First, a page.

Wild at Heart however takes a simple story of two lovebirds on the run throws in organised crime, jilted mother-in-law’s, hitmen, car crash victims, prostitutes, bank robbers and several Elvis Presley sing along’s. Madness. Brilliant madness. One can argue that Wild at Heart isn’t a film that concentrates so much on story as it does acting as a springboard for Lynch’s distinctive visions and ideals. This film boasts an excellent ensemble performance particularly from Willem Defoe and Harry Dean Stanton who is one of those character actors you always love to watch.
Keeping up with DFF tradition the second weekend of the festival kicked off the Fantastiq theme, celebrating all things Horror, Sci-fi and Fantasy. Within this weekend I was fortunate enough to catch a preview of the much anticipated horror/thriller Green Room directed by Jeremy Saulnier. I won’t give too much away for the majority of people who are just watching it on release this week but I can say it is worth a watch, a worthy successor to Saulnier’s 2013 thriller film Blue Ruin.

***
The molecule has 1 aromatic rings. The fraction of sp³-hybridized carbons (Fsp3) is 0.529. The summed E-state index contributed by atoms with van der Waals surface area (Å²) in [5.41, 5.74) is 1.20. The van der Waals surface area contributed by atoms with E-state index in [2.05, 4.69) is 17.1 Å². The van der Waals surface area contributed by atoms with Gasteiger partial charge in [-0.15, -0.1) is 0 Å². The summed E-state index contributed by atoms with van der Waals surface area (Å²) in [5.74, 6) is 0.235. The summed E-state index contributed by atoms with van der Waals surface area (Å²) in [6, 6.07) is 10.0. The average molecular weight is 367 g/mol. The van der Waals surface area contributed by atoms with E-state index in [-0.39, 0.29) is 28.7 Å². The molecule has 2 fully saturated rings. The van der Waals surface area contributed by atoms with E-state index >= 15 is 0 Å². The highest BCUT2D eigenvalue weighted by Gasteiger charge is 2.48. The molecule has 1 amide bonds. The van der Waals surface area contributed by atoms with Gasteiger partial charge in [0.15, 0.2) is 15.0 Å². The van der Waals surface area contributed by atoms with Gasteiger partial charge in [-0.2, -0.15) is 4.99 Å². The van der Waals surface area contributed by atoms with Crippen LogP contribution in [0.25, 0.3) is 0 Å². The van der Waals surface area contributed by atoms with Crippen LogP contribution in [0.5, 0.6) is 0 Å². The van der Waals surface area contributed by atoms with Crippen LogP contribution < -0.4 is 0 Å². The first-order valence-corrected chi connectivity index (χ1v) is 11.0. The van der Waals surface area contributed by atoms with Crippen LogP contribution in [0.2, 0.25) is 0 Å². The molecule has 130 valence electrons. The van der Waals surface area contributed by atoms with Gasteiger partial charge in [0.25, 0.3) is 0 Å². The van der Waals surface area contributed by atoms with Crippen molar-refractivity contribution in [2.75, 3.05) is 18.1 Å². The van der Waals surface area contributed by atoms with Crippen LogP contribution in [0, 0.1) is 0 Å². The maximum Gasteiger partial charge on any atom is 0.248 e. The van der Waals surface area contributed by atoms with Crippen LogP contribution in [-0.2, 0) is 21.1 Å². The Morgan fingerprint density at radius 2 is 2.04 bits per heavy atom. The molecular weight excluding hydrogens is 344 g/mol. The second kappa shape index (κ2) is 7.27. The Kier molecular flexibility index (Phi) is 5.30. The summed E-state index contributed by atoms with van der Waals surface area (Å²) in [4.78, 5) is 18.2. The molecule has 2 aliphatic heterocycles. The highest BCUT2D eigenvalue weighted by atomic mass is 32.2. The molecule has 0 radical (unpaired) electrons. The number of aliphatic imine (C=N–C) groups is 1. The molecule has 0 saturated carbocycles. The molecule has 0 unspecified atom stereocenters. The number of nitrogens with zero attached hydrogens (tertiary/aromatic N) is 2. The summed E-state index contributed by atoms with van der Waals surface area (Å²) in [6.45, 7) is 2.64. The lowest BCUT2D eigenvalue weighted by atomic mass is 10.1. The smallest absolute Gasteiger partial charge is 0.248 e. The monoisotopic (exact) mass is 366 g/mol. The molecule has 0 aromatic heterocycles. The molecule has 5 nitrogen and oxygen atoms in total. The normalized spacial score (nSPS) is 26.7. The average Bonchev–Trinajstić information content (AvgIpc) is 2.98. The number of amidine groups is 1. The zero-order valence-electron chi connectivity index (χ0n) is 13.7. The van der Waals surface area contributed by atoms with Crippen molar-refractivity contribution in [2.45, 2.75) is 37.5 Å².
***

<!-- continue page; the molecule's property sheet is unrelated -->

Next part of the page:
Green Room follows a punk band forced to retreat to their backstage dressing room after witnessing a murder at the hands of a neo-Nazi gang led by Patrick Stewart (Darcy Banker). Saulnier successfully captures the tension and mood of being cornered by merciless killers in a remote Pacific Northwest town perfectly, showing us why exactly he is one of the most exciting young directors working.
After leaving Green Room I felt memories of watching John Boorman’s Deliverance or John Carpenter’s Assault on Precinct 13, Saulnier brings back that feeling of taut, thrilling cinema that was so well done in late 70s American cinema. If you manage to get to a cinema to watch Green Room do it, especially if you’re a fan of Patrick Stewart and want to relish the fact that he’s on the silver screen in a role that’s not Professor X.